The Eagles regained their four-goal cushion on a shorthanded strike by Barry Almeida. The junior gathered the puck from Chris Kreider, cruised down the right side, juked BU freshman defender Garrett Noonan, cut across the slot and wristed a shot that beat Rollheiser high-glove side. The Eagles pushed their margin to five on a power-play strike by Philip Samuelson. With BU’s Adam Clendening in the box, Samuelson unloaded a slapper from the right point that sailed though a maze of players and past Rollheiser at 15:32.

“It was 6-1 after two, and we had some great special-teams play up to that point,” said York. “They were very good when the game was on the line.”

The Terriers got a power play tally to start the third period, with BC’s Kreider serving two minutes for tripping. Freshman Charlie Coyle tried to curled the puck around Muse, but it squirted out to Pereira, who stuffed it into the net to cut the BC lead to 6-2.

Rollheiser made a super stop on a Mullane breakaway, but Krieder stretched the lead to five again at the 6:10 mark. Crashing the net, Krieder deflected a seeing-eye pass from Patch Alber into the net, an instant before crashing into Rollheiser. The goal was initially disallowed, but upheld on video review, despite Kreider getting called for charging the goaltender.

At the 6:41, with BU enjoying a 6-on-3 advantage on a delayed call, sophomore David Warsofski cranked a shot from the left point for a power play goal.

If any BC goal was a microcosm of BU’s night, it was the eighth. BU’s Sean Escobedo, attempting to circle behind his own net, had the puck roll of his stick. The puck clipped the side of the BU net, where BC’s Arnold picked up the gift and deposited it behind a stunned Rollheiser for an 8-3 Eagle lead.

Still, the Terriers refused to roll over. At the 15:00 mark, Max Nicastro sent a laser from the right point to the top right corner for BU’s 4th, and junior Andrew Glass cut the lead to 8-5 just 13 seconds later when he shoveled a Megan feed over Muse.

A BC penalty shot at the 16:00 mark dashed any thoughts of a BU comeback. BC’s Gibbons, after getting hauled down on a breakaway bid, calmly coasted in on Rollheiser and snapped the puck past the BU netminder to complete the scoring. It was the first time BU surrendered nine goals since March, 2002.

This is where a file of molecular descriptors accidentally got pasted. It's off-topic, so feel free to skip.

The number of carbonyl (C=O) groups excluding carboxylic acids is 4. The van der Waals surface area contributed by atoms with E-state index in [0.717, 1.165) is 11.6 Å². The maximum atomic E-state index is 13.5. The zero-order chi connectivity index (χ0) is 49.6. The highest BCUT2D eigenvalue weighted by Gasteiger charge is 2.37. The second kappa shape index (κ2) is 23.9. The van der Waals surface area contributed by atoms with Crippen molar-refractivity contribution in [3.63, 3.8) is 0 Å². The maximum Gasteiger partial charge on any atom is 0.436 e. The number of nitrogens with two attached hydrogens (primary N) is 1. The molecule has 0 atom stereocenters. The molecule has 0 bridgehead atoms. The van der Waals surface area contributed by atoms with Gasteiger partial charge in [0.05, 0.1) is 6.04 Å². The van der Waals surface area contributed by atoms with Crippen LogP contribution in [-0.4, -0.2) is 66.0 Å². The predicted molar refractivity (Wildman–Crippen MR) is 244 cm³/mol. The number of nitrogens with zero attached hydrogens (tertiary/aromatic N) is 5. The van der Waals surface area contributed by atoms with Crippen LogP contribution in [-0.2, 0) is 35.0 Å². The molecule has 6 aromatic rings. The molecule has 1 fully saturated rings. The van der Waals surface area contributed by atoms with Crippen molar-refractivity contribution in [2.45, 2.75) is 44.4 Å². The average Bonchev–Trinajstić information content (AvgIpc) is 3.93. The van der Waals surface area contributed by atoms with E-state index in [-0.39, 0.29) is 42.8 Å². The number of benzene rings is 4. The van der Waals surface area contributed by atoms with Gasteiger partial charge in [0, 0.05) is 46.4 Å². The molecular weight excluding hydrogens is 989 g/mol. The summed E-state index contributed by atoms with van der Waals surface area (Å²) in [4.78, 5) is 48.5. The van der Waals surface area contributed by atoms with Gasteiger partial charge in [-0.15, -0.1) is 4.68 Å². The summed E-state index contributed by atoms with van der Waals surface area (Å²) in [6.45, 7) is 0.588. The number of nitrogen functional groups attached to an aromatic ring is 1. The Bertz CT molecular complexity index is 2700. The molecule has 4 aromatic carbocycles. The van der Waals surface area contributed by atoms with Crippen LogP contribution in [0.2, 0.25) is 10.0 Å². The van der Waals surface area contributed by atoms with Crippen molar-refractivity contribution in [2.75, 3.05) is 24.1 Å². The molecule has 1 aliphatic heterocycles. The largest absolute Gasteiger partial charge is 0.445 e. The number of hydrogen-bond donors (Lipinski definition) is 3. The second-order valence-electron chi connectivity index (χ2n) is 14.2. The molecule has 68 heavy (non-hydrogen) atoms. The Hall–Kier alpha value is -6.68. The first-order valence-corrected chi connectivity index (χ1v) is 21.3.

Neither coach expects another 14-goal outburst on Saturday.

“[Saturday] could be 1-0 defensive game,” said York. “This certainly wasn’t a typical Hockey East game.”

Friday’s win gives Boston College sole possession of first place atop the Hockey East standings. At least for 24 hours. Both Parker and York acknowledged that, given the rivalry between the teams, Saturday’s rematch promises to be another feisty affair.

“I told them to forget about tonight,” said Parker of his post-game talk to his Terriers. “It’s not what happened tonight, it’s how we react to it.”

NOTEBOOK: In other recent Hockey East action:

No. 18 Merrimack 2, Northeastern 1
The Warriors (7-3-45) kept the Huskies (2-8-4) on the skids, taking a one-goal victory in Northeastern’s home rink before 1,580 fans. Merrimack built a two-goal lead over the first two periods on strikes by Chris Barton and Stephane Da Costa, and goaltender Joe Cannata made the lead stand with 17 saves over the first 40 minutes. A goal by NU’s Steve Quailer at 5:07 of the third cut the Merrimack lead in half, but the Huskies wouldn’t get another puck past Cannata (27 saves on the night). NU’s Chris Rawlings finished with 23 saves in the losing effort. The two teams meet again Saturday at Merrimack’s Lawler Arena.

No. 5 New Hampshire 3, UMass-Lowell 0
In a rare Thursday tilt, the 5th-ranked Wildcats (8-2-4) rolled in Tsongas Arena and beat the River Hawks (2-11-2), posting a 3-0 shutout with three different players lighting the lamp. New Hampshire’s Brett Kostolansky got the game-winner at the 12:54 mark of the opening period, and Stevie Moses and Mike Sislo added insurance tallies in the second. Wildcat Paul Thompson, the league’s “Offensive Player of the Month” for November, continued his hot hand, collecting an assist on Sislo’s goal. UNH goalie Matt DiGirolamo collected 25 saves for his eighth win of the year, while UMass-Lowell’s Doug Carr had 26 stops in the losing effort. UNH takes on Vermont at home in Durham on Sunday, while the River Hawks travel to Amherst to play the UMass Minutemen on Saturday.

No. 9 Maine 3, Providence College 3 (OT)
Overtime couldn’t decide this match between the Black Bears (6-3-4) and the host Friars (6-5-4). Maine took the lead three times during the game, only to have the Friars tie things up each time. With less than five minutes to go, and the Black Bears holding a 3-2 lead, Providence’s Chris Rooney tallied a shorthanded goal to send the game into overtime. Despite Maine getting seven shots in the extra session, none got past Friar netminder Alex Beaudry, and each team settled for a point. Beaudry finished with 36 saves on the night, while Maine’s Shawn Sirman stopped 35 Friar shots. The two teams meet again Saturday night at Providence’s Schneider Arena.

BC men's hockey ranked No. 1

September, 28, 2010
Boston College men's hockey, the 2010 NCAA champion, opens the upcoming season ranked No. 1 in the USA Today/USA Hockey Magazine poll, which was released on Monday.

The Eagles collected 504 points and 28 (of 34) first-place votes to finish atop the poll. North Dakota, which totaled 462 points and four first-place votes, earned the No. 2 spot. Miami, Michigan and Yale rounded out the top five.

BC won the fourth national championship in program history last winter and its third under head coach Jerry York.

Boston College will open the 2010-11 season on the road at Northeastern on Oct. 9. Their first home game will be Oct. 29 against Merrimack.

Other Hockey East teams in the top 15 were Maine (No. 7), New Hampshire (No. 8) and BU (No. 14).